3. The electrical connector assembly as claimed in claim 2, wherein each of the second ground buses of the plug connector comprises two ribs corresponding to the two engaging ribs of the first ground bus.
4. The electrical connector assembly as claimed in claim 1, wherein the second ground buses of the plug connector comprise joint portions retained in the dielectric housing, the joint portions having widths individually differently sized to span a range corresponding to a width of one contact or a width of more contacts.
5. The electrical connector assembly as claimed in claim 4, wherein the soldering portion of each second ground bus is stamped from the joint portion.
6. The electrical connector assembly as claimed in claim 1, wherein each opposing pair of soldering portions of the first ground buses are joined to each other.
7. The electrical connector assembly as claimed in claim 1, wherein each opposing pair of soldering portions of the second ground buses are spaced from each other, and the contacts comprise soldering portions extending away from the dielectric housing farther than the soldering portions of the second ground buses.
8. An electrical connector assembly comprising:
a first printed circuit board;
a receptacle connector mounted on said first printed circuit board, said receptacle comprising an insulative housing a pair of sidewalls and an internal wall therebetween, two rows of terminals oppositely disposed on opposite inner surfaces of the pair of sidewalls, the two rows of terminals having opposing pairs of soldering sections extending laterally outwardly away from each other and surface mounted to the first printed circuit board, two rows of first ground buses oppositely disposed on opposite surfaces of the internal wall, the two rows of first ground buses having opposing pairs of soldering portions first extending laterally away from each other and then vertically through corresponding holes of said first printed circuit board;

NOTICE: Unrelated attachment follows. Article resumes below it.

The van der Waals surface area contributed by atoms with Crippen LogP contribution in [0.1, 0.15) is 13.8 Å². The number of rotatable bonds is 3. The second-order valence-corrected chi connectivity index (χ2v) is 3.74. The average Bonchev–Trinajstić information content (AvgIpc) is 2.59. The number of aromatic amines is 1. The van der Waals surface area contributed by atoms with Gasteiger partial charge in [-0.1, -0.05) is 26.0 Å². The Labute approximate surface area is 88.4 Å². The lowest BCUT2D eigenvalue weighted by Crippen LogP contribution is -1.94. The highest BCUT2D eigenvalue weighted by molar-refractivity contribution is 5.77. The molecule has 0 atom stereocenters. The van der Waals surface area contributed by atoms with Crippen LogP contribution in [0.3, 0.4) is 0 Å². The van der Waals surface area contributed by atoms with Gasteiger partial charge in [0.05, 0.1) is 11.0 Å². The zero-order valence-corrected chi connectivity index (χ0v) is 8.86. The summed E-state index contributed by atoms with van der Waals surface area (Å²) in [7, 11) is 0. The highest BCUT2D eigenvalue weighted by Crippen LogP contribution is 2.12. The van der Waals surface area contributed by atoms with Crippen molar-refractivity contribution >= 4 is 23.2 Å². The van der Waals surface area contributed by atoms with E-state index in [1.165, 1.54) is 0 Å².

a second printed circuit board;
a plug connector mounted to the second printed circuit board and mated with the receptacle connector, said plug connector comprising a dielectric housing having a pair of spaced tongues, the pair of spaced tongues being so dimensioned as to be snugly received between the pair of sidewalls of the receptacle connector and to snugly receive the internal wall of the receptacle connector therebetween, the plug connector further comprising two rows of contacts oppositely disposed on two opposite outer surfaces of the pair of tongues and respectively engaged with the corresponding terminals of the of the receptacle connector, the two rows of contacts having opposing pairs of soldering sections extending laterally outwardly away from each other and surface mounted to the second printed circuit board, two rows of second ground buses oppositely disposed on two opposite inner surfaces of the pair of tongues and respectively engaged with the corresponding first ground buses of the receptacle connector, the two rows of first ground buses having opposing pairs of soldering portions first extending laterally toward each other and then vertically through corresponding holes of said second printed circuit board.
9. The assembly as claimed in claim 8, wherein said pairs of the solder portions of the first ground buses and said pairs of the solder portions of the second ground buses are generally aligned with each other in a vertical direction.
10. An electrical connector assembly comprising:
a first printed circuit board;